Recent case law has already been hotly debated, according to which customs duties levied in contravention of European law are not only to be reimbursed but are also to bear interest of 6% p.a. Interest on excise duties (e.g. electricity tax, energy tax, tobacco tax) has not been the focus of discussion so far.
The Federal Fiscal Court (BFH) has now ruled that the 6% interest rate can also be applied to a refund of the electricity tax if the tax has been set in breach of European law.
Companies that have to be reimbursed excise duties should therefore examine whether they can demand additional interest from customs.
Right to interest under European law in case of incorrectly assessed tax
In several judgments, the European Court of Justice (ECJ) has ruled that a Member State must pay interest on the reimbursement of a tax levied in breach of European law.
Such a claim is not explicitly laid down in European law and arises solely from the case law of the Court of Justice. Interest is payable from the date of payment until the date of refund of the tax.
This entitlement therefore goes much further than the entitlement to interest on legal proceedings under German law, which only comes into consideration from the date of a court action.
The German customs authorities continue to oppose the obligation to pay interest on customs refunds, arguing that, according to the case-law, interest is allegedly limited to cases where an anti-dumping duty regulation has been annulled.
The ECJ has ruled in several judgments that interest must be paid not only on customs duties but also on taxes generally levied in breach of European law.
Electricity tax and interest: decision of the BFH
Quite incidentally, the Federal Court of Finance has now extended the interest claim to the refund of an electricity tax levied in violation of European law (cf. Federal Court of Finance Decision VII R 17/18).
In these proceedings, an energy-intensive company applied to the customs authorities for the application of a reduced rate of tax on the recharging of accumulators. The customs authorities then set the regular tax rate, lost the subsequent court case and had to refund the tax. The applicant subsequently claimed interest on the refund.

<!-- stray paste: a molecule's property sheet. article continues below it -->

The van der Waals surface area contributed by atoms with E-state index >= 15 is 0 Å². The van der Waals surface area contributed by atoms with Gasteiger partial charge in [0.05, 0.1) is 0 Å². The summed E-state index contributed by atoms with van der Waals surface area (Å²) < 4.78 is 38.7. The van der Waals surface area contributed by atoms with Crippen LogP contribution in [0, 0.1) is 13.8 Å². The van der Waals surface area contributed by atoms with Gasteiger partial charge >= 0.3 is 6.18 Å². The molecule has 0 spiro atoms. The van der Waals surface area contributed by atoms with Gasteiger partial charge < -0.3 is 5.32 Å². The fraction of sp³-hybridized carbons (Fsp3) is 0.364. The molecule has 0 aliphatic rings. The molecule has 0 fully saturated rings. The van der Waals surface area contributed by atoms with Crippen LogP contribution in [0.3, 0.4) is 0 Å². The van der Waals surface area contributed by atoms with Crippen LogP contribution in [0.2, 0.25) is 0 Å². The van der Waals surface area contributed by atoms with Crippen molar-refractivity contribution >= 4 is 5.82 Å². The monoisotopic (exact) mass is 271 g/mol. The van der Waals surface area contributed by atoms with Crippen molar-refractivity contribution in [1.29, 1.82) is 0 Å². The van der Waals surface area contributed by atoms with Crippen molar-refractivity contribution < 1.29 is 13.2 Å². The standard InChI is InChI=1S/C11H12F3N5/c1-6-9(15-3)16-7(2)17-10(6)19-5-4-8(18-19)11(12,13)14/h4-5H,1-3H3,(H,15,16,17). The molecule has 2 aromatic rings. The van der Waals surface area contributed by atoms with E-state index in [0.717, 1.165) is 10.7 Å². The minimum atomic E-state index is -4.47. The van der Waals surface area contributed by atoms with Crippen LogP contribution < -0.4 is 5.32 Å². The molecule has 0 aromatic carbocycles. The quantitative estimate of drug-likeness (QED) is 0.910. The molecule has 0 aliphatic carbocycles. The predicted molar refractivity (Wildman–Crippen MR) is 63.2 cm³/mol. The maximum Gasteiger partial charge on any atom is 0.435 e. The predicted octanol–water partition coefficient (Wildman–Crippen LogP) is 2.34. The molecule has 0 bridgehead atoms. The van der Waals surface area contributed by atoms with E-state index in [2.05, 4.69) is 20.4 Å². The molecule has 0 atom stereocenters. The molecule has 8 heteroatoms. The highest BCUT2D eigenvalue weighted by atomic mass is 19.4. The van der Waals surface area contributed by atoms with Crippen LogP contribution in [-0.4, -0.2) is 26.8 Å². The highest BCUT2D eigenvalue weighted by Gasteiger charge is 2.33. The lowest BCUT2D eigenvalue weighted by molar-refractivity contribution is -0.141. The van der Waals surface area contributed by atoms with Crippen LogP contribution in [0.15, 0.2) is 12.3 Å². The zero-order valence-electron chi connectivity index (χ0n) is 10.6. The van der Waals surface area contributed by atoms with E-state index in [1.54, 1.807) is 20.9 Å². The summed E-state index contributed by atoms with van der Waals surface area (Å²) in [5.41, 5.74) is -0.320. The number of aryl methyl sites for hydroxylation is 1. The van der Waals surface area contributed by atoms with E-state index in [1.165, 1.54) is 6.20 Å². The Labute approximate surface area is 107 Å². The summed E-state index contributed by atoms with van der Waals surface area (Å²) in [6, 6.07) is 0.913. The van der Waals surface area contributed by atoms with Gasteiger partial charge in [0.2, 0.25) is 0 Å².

The question which now arises for BFH in these proceedings is whether the customs authorities fixed the electricity tax in a manner contrary to European law. Only in this case, according to the BFH, would interest have to be paid, with reference to the case law of the ECJ.
However, the special feature of this case is that the tax reduction initially follows from the German electricity tax law and not directly from European law. The corresponding European law directive 2003/96 authorised a Member State to grant tax reductions for energy-intensive companies, but did not oblige it to do so (optional tax reduction).
According to the BFH, a mandatory (obligatory) tax reduction under the directive would give rise to an interest claim.
However, since the Directive does not make a tax reduction compulsory in the event of a dispute, the BFH also tends to refuse to pay interest on the refund. However, the BFH admits that from the taxpayer’s point of view it does not matter whether the tax reduction was optional or mandatory under the Directive. In both cases the taxpayer does not have access to the amount of tax, which is precisely what the interest is intended to compensate for.
Therefore, the BFH referred the question to the ECJ by way of the so-called preliminary ruling procedure whether interest is also payable in the case of optional tax reductions.
Apply now for interest on excise duties
Irrespective of the eagerly awaited decision of the ECJ, companies should already now consider whether they can claim interest on refunds of excise duties. For one thing, it follows from the decision of the Federal Court of Finance that the unwritten claim to interest under European law also applies to excise duties. On the other hand, it follows from the decision that the interest claim can be justified in particular in the event of violation of mandatory provisions of European law.
Interest would have to be claimed from customs, as customs are unlikely to pay interest on their own initiative. The question of when the claim to interest is time-barred has also not yet been clarified by the courts, so that applications should be made as soon as possible.
Our customs attorneys have years of experience filing interest applications for our clients at customs. We will assess whether an application for interest is worthwhile in your case.